LAWRENCE — Four woman hired as receptionists at a massage parlor said the owner lured them into prostitution and forced them to continue under the threat of blackmail, according to prosecutors.
One of the alleged victims told authorities that the owner, Lori Barron, took videos of the women performing sex acts on clients and used the recordings to “threaten to fire them and expose them,” Assistant Essex District Attorney Kelleen Forlizzi said in court Tuesday.
“At one point, this defendant, Mrs. Barron, told the victim, ‘You have to do it,’ ” Forlizzi said.
Barron, 50, was arrested Monday at her house in Salem, N.H. Police searched her home and the massage studio at 7 Broadway in Lawrence, taking with them Barron’s laptop, another computer, two cellphones, and several files.
She allegedly kept detailed records on her clients, compiling a list that one of the alleged victims said contained the names of at least one city councilor, firefighters, police officers, doctors, and other prominent figures, Forlizzi said.
Authorities did not say where the clients were from or release any of their names.
Barron was charged in Lawrence District Court Tuesday with seven offenses, including deriving support from prostitution, extortion, human trafficking, unlawfully secretly recording persons in the nude, and witness intimidation.
Dressed in a black pants suit and pink blouse, Barron remained silent during her arraignment as her lawyer, Anthony Ortiz, entered a not-guilty plea on her behalf. Ortiz said the charges against his client are the result of “baseless allegations made by four disgruntled former employees.”
He said Barron “vehemently denies” all the charges. He said police searched her house and the massage studio and found no video equipment.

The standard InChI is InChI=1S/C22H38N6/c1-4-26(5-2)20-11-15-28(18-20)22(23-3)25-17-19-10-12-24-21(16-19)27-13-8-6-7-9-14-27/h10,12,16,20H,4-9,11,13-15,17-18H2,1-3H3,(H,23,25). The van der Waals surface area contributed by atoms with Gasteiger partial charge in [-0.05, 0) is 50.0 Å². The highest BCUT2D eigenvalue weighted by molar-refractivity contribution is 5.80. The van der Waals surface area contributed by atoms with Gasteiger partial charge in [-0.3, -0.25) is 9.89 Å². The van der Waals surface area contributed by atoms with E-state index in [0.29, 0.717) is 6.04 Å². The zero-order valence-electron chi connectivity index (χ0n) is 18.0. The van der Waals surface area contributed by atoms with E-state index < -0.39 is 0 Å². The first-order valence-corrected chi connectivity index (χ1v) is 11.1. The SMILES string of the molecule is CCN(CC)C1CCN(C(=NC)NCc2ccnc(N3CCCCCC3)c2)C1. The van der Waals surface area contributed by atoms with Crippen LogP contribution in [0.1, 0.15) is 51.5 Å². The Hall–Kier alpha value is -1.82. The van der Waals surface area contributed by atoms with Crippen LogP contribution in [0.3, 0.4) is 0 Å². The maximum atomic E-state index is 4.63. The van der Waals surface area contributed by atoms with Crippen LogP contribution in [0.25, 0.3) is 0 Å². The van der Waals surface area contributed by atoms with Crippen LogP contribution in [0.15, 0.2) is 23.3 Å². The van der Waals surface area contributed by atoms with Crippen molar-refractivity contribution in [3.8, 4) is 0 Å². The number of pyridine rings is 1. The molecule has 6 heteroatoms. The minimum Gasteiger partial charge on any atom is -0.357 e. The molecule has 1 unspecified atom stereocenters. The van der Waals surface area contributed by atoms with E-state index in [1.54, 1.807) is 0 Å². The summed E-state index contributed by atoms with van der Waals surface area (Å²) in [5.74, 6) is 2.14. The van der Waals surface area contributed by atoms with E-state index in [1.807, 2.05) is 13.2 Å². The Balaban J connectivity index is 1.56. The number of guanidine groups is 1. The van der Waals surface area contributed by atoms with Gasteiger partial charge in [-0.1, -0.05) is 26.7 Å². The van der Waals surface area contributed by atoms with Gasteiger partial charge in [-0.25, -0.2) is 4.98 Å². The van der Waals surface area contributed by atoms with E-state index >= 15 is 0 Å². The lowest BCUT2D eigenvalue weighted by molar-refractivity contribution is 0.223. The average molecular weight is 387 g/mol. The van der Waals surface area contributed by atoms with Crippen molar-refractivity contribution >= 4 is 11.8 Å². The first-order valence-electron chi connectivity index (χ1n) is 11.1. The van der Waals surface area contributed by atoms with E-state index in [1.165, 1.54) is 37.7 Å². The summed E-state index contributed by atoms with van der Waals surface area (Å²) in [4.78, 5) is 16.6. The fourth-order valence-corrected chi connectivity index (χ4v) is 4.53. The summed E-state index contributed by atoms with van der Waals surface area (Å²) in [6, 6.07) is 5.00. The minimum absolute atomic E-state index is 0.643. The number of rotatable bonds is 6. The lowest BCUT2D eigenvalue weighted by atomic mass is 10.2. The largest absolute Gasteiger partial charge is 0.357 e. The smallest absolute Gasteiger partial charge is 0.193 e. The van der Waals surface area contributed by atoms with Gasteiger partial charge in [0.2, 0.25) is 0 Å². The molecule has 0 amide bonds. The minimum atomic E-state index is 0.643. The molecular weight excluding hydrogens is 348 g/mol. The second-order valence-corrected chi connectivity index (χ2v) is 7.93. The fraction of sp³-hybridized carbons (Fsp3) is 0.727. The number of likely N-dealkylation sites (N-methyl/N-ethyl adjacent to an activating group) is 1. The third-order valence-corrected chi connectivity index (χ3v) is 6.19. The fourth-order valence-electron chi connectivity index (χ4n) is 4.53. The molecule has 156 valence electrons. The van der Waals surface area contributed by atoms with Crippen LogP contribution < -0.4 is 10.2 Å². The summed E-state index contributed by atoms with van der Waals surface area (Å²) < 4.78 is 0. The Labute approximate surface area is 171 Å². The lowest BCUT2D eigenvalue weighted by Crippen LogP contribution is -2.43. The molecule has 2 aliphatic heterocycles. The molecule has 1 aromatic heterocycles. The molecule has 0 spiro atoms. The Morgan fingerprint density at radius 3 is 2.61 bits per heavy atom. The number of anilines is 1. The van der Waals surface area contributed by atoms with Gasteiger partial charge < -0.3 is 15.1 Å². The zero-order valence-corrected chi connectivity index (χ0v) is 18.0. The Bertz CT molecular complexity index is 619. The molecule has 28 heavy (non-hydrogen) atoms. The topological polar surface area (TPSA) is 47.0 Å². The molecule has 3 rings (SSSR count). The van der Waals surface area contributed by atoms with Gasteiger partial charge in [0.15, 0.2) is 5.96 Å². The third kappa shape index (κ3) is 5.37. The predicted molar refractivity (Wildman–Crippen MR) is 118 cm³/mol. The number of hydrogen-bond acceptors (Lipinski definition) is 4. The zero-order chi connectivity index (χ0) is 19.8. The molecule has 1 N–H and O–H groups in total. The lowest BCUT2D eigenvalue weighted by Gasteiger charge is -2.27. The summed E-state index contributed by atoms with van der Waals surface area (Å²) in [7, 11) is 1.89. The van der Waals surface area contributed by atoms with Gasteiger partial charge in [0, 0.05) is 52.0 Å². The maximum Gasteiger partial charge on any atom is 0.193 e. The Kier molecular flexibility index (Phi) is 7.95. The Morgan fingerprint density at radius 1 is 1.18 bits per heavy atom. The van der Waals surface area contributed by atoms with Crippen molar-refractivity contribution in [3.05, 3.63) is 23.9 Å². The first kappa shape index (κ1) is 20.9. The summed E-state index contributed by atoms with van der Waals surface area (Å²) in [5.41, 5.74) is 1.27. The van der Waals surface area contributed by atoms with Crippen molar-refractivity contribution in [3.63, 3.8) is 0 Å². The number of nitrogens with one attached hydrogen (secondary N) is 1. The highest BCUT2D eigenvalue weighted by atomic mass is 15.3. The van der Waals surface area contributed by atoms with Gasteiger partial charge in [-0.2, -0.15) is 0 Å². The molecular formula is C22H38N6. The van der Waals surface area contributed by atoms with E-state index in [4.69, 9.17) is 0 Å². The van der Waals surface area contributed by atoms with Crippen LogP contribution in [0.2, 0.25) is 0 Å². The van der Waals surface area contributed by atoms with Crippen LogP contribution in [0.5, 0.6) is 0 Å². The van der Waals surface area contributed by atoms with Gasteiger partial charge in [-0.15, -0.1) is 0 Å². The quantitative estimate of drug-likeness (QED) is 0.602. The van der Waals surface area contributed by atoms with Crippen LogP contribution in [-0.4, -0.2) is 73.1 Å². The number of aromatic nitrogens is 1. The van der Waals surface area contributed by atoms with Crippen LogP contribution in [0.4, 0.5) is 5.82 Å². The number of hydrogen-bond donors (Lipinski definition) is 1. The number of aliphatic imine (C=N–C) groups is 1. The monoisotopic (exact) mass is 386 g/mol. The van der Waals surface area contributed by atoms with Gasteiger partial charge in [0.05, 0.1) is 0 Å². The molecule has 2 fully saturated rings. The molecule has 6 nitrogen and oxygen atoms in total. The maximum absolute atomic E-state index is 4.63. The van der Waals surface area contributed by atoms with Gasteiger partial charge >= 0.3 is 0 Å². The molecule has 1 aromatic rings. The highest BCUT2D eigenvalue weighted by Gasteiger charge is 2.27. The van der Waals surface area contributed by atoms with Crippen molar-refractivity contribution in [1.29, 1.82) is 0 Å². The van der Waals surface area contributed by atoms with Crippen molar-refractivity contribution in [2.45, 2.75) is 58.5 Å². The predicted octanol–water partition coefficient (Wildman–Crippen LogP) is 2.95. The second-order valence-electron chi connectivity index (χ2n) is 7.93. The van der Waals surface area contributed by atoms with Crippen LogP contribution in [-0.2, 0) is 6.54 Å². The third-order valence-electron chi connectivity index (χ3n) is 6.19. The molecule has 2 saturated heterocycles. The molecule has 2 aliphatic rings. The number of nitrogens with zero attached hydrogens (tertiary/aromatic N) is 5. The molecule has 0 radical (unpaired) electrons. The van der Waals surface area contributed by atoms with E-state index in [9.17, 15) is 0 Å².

Barron was ordered held on $30,000 cash bail, which was later posted by her husband. She is due back in court on June 27 for a preliminary hearing.
Steve Barron, the defendant’s husband, would say only that “I completely stand behind my wife.” The couple have two daughters who are in college, Ortiz said.
Barron was convicted of prostitution in New Hampshire in 2011 after Salem police conducted an undercover operation at a spa she owned.
In the latest case, Lawrence Police Chief John Romero said the items taken from the home and studio were given to State Police to investigate. He said no officers from his department were ever clients.
Prosecutors said that Barron groomed her workers, paid them $1,000 a week as receptionists and promised substantially more income if they performed sexual acts on clients.
The customers put $100 in a basket upon arrival, of which $80 went to Barron and $20 to the employee providing the massage. Then, the customer would provide additional money, between $100 to $200, in a “tip basket” as payment for sex, according to prosecutors. The employee would keep most of that money, with Barron receiving a cut.
The workers were as young as 17, and some had children. Barron was characterized as a motherly figure who bought clothes for the women, but also as someone who used the threat of violence to keep the women subjugated.
On at least one occasion, in March, Barron attacked an employee who refused a client’s demand, authorities said. The employee called police.
According to the police report, Barron dragged the employee by her hair down two flights of stairs. “You just cost me money,” Barron allegedly yelled at the employee.
Barron was arrested and released after posting $40 bail.
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